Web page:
I think behavioral changes are also relevant. Less commuting by car or plane (take a bus, walk, or ride a bike if you really have to go somewhere). Buy less of what you dont need (something i’m incapable of). We also do park cleaning, some tree planting, gardening around here. We also have reintroduced or protected some endangered plants, trees and animals. So we have a small herd of buffalos and dinosaurs here.
Will, reforestation is planting natural carbon scrubbers.
A lot of people writing these stories don’t check whether these technologies can become practical at large scale. This one is a bit better:
• Jon Gerntner, The tiny Swiss company that thinks it can help stop climate change, New York Times Magazine, 12 February 2019.
Preventing deforestation is important for fighting climate change. According to Wikipedia:
Let’s achieve net-zero carbon dioxide emissions first, somehow, please!
Someone I know looked into how many trees it would take to offset the carbon dioxide from their flights US-India, and it is way too many. Maybe carbon dioxide scrubbers are relevant to making aviation be carbon-neutral, because replacing fossil fuels in airplanes might be extremely difficult. That is, we would make it required to sequester as much carbon as is in whatever aviation fuel is produced, and that would be the use for the carbon dioxide scrubbers. I think we’d make the producers of aviation fuel responsible for that task, and the cost would be added to that of the fuel. (Yeah, in which socialist paradise is this going to happen? :) )
We can hope that renewable electricity might power most, if not all, ground transport. I don’t know about shipping though.
Clearly our first main aim should be reducing carbon emissions. I just happen to be studying (and soon writing about) a technology for carbon dioxide scrubbing.
Regarding trees, David McKay writes:
Nonetheless, deforestation is something we should strongly avoid—not just because of the CO2 released, but because of the habitat loss. And afforestation is generally a good thing.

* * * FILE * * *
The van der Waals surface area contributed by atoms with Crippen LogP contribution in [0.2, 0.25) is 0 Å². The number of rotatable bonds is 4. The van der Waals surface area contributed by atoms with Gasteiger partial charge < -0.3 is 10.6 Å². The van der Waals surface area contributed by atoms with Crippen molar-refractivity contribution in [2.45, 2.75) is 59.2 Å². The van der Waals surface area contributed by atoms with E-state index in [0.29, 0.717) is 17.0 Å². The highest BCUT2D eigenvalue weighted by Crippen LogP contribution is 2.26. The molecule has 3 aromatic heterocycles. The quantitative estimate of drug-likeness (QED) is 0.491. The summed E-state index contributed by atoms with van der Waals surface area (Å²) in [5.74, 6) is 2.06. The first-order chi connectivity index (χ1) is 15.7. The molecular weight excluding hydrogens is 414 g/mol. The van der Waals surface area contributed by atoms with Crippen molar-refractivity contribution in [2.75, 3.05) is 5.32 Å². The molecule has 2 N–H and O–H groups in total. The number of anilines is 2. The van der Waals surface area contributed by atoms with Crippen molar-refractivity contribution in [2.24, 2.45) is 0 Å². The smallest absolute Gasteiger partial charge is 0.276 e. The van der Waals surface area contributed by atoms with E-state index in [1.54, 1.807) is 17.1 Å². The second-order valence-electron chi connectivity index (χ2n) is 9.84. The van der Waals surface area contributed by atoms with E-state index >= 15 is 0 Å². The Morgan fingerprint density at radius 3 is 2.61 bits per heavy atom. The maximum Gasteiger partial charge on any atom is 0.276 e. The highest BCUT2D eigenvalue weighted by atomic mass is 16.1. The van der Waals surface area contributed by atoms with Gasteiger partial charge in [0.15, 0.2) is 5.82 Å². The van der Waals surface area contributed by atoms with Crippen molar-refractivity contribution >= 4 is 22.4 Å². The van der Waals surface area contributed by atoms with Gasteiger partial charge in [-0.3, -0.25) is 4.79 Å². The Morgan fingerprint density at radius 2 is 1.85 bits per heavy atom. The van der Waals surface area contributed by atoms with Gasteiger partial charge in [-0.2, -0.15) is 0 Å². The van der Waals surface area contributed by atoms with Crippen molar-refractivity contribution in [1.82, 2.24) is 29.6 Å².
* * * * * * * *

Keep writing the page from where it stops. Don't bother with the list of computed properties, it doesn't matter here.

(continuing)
The passage marked “[….]” is a nasty mistake in McKay’s book, where he writes:
Unless Britain has shrunk a lot since I last visited, I bet he means that 7500 square meters per person, times the population of Britain, is twice the area of Britain. Let’s see if that’s true.
There are 272 people per square kilometer in the UK (which is not quite the same as Britain), and that’s 3680 square meters per person. So yes.
Where I live (Finland) there has been a suggestion of driving the annual growth of our forests into bogs and marshlands (which are plentiful here) where the wood would decompose to peat in oxygen-free conditions. The actors doing this would get emission permits in exchange, an element of the cap-and-trade system, which they could then sell to germans. This would make the effort profitable for those actors.
Well, the european cap-and-trade system in its current form does not work that way, I think, and I don’t know offhand how scalable the approach would be. I recall having seen estimates where the energy content of the pre-existing peat deposits in Finlsnd were compared to the norwegian oil fields in the North Sea.
Scrubbing carbon for use in soft drinks seems particularly pointless, since that carbon will be emitted again shortly. But perhaps it’s an improvement over other sources. If most carbonation is synthesized from bound carbon, then it’s directly harmful and replacing it with neutrally-sourced carbonation is an improvement.
But of course, the real value is the scrubbing technology, not the current use.